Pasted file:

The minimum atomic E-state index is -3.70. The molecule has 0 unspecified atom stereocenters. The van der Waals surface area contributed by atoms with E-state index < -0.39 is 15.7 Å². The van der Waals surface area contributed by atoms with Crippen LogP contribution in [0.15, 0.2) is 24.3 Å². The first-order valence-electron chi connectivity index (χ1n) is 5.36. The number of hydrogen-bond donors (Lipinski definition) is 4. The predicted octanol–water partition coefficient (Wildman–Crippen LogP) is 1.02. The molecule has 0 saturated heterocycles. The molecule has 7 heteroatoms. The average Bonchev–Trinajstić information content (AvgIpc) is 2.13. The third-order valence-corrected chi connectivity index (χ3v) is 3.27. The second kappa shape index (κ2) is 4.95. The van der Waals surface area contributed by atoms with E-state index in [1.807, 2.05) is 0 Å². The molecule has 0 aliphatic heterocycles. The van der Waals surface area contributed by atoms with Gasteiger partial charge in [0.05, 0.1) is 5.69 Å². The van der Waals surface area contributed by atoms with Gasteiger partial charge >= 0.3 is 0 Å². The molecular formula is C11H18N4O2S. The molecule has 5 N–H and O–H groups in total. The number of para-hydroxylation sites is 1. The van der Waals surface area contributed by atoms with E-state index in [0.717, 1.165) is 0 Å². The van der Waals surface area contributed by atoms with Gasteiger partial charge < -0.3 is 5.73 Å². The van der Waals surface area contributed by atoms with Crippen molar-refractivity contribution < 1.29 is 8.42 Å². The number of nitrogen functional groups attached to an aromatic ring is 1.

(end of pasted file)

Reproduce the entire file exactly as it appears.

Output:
The minimum atomic E-state index is -3.70. The molecule has 0 unspecified atom stereocenters. The van der Waals surface area contributed by atoms with E-state index < -0.39 is 15.7 Å². The van der Waals surface area contributed by atoms with Crippen LogP contribution in [0.15, 0.2) is 24.3 Å². The first-order valence-electron chi connectivity index (χ1n) is 5.36. The number of hydrogen-bond donors (Lipinski definition) is 4. The predicted octanol–water partition coefficient (Wildman–Crippen LogP) is 1.02. The molecule has 0 saturated heterocycles. The molecule has 7 heteroatoms. The average Bonchev–Trinajstić information content (AvgIpc) is 2.13. The third-order valence-corrected chi connectivity index (χ3v) is 3.27. The second kappa shape index (κ2) is 4.95. The van der Waals surface area contributed by atoms with E-state index in [1.807, 2.05) is 0 Å². The molecule has 0 aliphatic heterocycles. The van der Waals surface area contributed by atoms with Gasteiger partial charge in [0.05, 0.1) is 5.69 Å². The van der Waals surface area contributed by atoms with Gasteiger partial charge >= 0.3 is 0 Å². The molecular formula is C11H18N4O2S. The molecule has 5 N–H and O–H groups in total. The number of para-hydroxylation sites is 1. The van der Waals surface area contributed by atoms with E-state index in [0.717, 1.165) is 0 Å². The van der Waals surface area contributed by atoms with Gasteiger partial charge < -0.3 is 5.73 Å². The van der Waals surface area contributed by atoms with Crippen molar-refractivity contribution < 1.29 is 8.42 Å². The number of nitrogen functional groups attached to an aromatic ring is 1.